6. Driscoll doesn’t allow comments on his site, and I’m sure he doesn’t care what I think anyway. I thought his comments were arrogant and uninformed. As for crucifying him, I would use that term carefully. Driscoll puts his stuff out there and is provocative with his opinions. I just wanted to go on record as disagreeing with him. Obviously we are not persuading each other on this subject.

  7. You have totally misunderstood what Driscoll is saying. Actually read the line you are quoting:

    “Some of those whose blood will flow as high as the bit in a horse’s mouth for 184 miles will be those who did not repent of their sin but did wrongly teach that Jesus was a pacifist.”

    He is describing one person, not two. He is describing an individual who has PRIMARILY not repented of their sins. Secondarily, this person also happens to be mistaken that Jesus is a pacifist.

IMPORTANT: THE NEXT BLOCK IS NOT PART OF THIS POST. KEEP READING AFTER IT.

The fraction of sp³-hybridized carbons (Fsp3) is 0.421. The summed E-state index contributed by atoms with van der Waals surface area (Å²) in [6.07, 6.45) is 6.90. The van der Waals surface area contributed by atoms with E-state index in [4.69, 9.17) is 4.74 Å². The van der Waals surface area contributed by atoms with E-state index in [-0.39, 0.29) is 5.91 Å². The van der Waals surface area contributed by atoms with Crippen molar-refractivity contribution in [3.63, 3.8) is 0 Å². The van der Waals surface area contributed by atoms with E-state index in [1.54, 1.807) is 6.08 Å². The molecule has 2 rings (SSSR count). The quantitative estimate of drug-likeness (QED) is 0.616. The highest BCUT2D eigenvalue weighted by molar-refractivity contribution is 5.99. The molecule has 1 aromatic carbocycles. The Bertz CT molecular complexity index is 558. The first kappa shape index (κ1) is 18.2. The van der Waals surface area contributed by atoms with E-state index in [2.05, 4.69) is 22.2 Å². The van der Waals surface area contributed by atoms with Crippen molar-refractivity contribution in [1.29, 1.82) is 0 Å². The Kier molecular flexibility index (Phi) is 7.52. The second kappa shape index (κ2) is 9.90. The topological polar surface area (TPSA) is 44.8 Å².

Driscoll is refuting universalism, the concept that God will accept everyone to heaven no matter what (even if they haven’t claimed Christ’s forgiveness through the cross). He is saying that Jesus isn’t just ALL love but also embodies the characteristic of being just; since Jesus is loving and just, it means that there will be aggressive penalties for those who haven’t accepted Christ’s sacrifice in their place.